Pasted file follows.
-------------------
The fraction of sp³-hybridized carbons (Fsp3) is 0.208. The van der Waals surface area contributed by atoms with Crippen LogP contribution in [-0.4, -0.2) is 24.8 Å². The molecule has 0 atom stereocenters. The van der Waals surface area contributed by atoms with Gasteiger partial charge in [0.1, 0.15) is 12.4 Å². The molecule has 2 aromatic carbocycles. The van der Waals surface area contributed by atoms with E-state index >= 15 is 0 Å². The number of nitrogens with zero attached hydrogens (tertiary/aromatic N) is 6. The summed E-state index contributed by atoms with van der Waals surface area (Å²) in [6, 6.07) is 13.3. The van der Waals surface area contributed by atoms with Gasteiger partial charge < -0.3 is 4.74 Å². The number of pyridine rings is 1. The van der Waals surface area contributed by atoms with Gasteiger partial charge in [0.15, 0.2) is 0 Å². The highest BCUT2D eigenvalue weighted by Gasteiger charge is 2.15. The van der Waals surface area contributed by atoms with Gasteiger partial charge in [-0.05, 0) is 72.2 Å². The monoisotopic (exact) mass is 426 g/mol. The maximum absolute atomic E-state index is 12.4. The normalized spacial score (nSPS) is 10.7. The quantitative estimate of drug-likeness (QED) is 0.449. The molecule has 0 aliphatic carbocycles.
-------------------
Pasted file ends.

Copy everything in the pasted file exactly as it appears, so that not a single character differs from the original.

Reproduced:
The fraction of sp³-hybridized carbons (Fsp3) is 0.208. The van der Waals surface area contributed by atoms with Crippen LogP contribution in [-0.4, -0.2) is 24.8 Å². The molecule has 0 atom stereocenters. The van der Waals surface area contributed by atoms with Gasteiger partial charge in [0.1, 0.15) is 12.4 Å². The molecule has 2 aromatic carbocycles. The van der Waals surface area contributed by atoms with E-state index >= 15 is 0 Å². The number of nitrogens with zero attached hydrogens (tertiary/aromatic N) is 6. The summed E-state index contributed by atoms with van der Waals surface area (Å²) in [6, 6.07) is 13.3. The van der Waals surface area contributed by atoms with Gasteiger partial charge < -0.3 is 4.74 Å². The number of pyridine rings is 1. The van der Waals surface area contributed by atoms with Gasteiger partial charge in [0.15, 0.2) is 0 Å². The highest BCUT2D eigenvalue weighted by Gasteiger charge is 2.15. The van der Waals surface area contributed by atoms with Gasteiger partial charge in [-0.05, 0) is 72.2 Å². The monoisotopic (exact) mass is 426 g/mol. The maximum absolute atomic E-state index is 12.4. The normalized spacial score (nSPS) is 10.7. The quantitative estimate of drug-likeness (QED) is 0.449. The molecule has 0 aliphatic carbocycles.